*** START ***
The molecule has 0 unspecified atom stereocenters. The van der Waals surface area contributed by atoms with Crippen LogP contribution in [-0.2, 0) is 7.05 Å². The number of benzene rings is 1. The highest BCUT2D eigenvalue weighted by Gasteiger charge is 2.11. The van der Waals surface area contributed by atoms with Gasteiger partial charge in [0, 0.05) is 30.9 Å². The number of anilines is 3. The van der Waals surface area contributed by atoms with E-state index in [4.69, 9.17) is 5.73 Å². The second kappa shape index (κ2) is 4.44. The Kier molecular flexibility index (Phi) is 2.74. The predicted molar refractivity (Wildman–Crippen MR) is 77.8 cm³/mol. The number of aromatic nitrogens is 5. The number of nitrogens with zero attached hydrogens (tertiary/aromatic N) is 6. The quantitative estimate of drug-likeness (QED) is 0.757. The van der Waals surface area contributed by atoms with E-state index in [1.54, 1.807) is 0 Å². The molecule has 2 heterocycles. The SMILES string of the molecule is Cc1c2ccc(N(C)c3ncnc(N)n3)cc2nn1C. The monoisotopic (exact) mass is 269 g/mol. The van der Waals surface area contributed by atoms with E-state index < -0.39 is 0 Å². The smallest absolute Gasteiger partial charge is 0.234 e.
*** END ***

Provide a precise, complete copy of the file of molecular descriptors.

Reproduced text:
The molecule has 0 unspecified atom stereocenters. The van der Waals surface area contributed by atoms with Crippen LogP contribution in [-0.2, 0) is 7.05 Å². The number of benzene rings is 1. The highest BCUT2D eigenvalue weighted by Gasteiger charge is 2.11. The van der Waals surface area contributed by atoms with Gasteiger partial charge in [0, 0.05) is 30.9 Å². The number of anilines is 3. The van der Waals surface area contributed by atoms with E-state index in [4.69, 9.17) is 5.73 Å². The second kappa shape index (κ2) is 4.44. The Kier molecular flexibility index (Phi) is 2.74. The predicted molar refractivity (Wildman–Crippen MR) is 77.8 cm³/mol. The number of aromatic nitrogens is 5. The number of nitrogens with zero attached hydrogens (tertiary/aromatic N) is 6. The quantitative estimate of drug-likeness (QED) is 0.757. The van der Waals surface area contributed by atoms with E-state index in [1.54, 1.807) is 0 Å². The molecule has 2 heterocycles. The SMILES string of the molecule is Cc1c2ccc(N(C)c3ncnc(N)n3)cc2nn1C. The monoisotopic (exact) mass is 269 g/mol. The van der Waals surface area contributed by atoms with E-state index < -0.39 is 0 Å². The smallest absolute Gasteiger partial charge is 0.234 e.